Birth Control Hormones (Patch, Pills, or Ring) for Endometriosis
Why are they used?
Birth control hormones relieve
endometriosis by stopping
ovulation and reducing the
endometrium's monthly cycle of growing, shedding, and
They also affect the endometriosis growths (implants), making
them shrink and bleed less. Birth control hormones can also be used to stop or
further slow endometriosis growths after endometriosis surgery.
You can get birth control hormones as a pill you take by mouth every day,
as a weekly hormone skin patch, or as a monthly vaginal ring.
Endometriosis symptoms vary, and some women have no symptoms.
Pain and infertility are the most common symptoms. In women who are able to conceive, symptoms may get better during pregnancy, but they may return after having the baby.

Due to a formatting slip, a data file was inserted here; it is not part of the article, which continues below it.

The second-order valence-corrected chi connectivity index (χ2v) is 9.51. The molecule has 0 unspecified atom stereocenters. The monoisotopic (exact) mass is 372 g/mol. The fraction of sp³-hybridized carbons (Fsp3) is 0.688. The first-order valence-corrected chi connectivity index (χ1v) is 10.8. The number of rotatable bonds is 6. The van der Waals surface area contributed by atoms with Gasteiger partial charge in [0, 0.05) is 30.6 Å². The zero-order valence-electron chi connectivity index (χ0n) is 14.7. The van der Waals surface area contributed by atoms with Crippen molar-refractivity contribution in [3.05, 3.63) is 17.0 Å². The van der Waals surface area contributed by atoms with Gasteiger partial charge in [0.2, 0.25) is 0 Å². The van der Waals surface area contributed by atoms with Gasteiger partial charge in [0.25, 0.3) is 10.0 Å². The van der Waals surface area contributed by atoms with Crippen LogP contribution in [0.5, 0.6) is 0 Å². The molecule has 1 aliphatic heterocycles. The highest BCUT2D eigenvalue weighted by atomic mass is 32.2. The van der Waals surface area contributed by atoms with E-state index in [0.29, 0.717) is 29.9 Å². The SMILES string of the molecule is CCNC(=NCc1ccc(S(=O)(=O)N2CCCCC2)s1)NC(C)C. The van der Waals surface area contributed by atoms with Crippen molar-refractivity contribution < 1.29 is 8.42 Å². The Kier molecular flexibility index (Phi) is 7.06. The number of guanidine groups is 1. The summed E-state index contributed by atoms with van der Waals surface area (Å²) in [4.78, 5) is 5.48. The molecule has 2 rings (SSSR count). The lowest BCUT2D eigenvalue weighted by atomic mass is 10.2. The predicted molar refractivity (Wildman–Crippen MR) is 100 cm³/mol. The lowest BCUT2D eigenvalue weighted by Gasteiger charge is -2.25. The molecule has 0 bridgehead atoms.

Here are other symptoms:
Irregular periods. In 15%-20% of cases there is premenstrual spotting.
Periods that are unusually heavy, especially if they produce large clots and last more than seven days.
Pain that gets worse during your period.
Birth control hormones are the first-choice treatment for controlling
endometriosis growth and pain. This is because birth control hormones are the
hormone therapy that is least likely to cause bad side effects. For this
reason, they can be used for years. Other hormone therapies can only be used
for several months to 2 years.
How well do they work?
Like all hormone therapies
and surgery, birth control hormones do not cure endometriosis. But they can
relieve endometriosis symptoms and are likely to slow the growth of
Birth control hormones improve endometriosis and menstrual pain
and bleeding for most women. They are most effective when used to relieve
minimal to mild symptoms.
Continuous use of birth control pills
is likely to give the most relief.1 About one-third
of women who take regular 28-day cycles have pain during the fourth,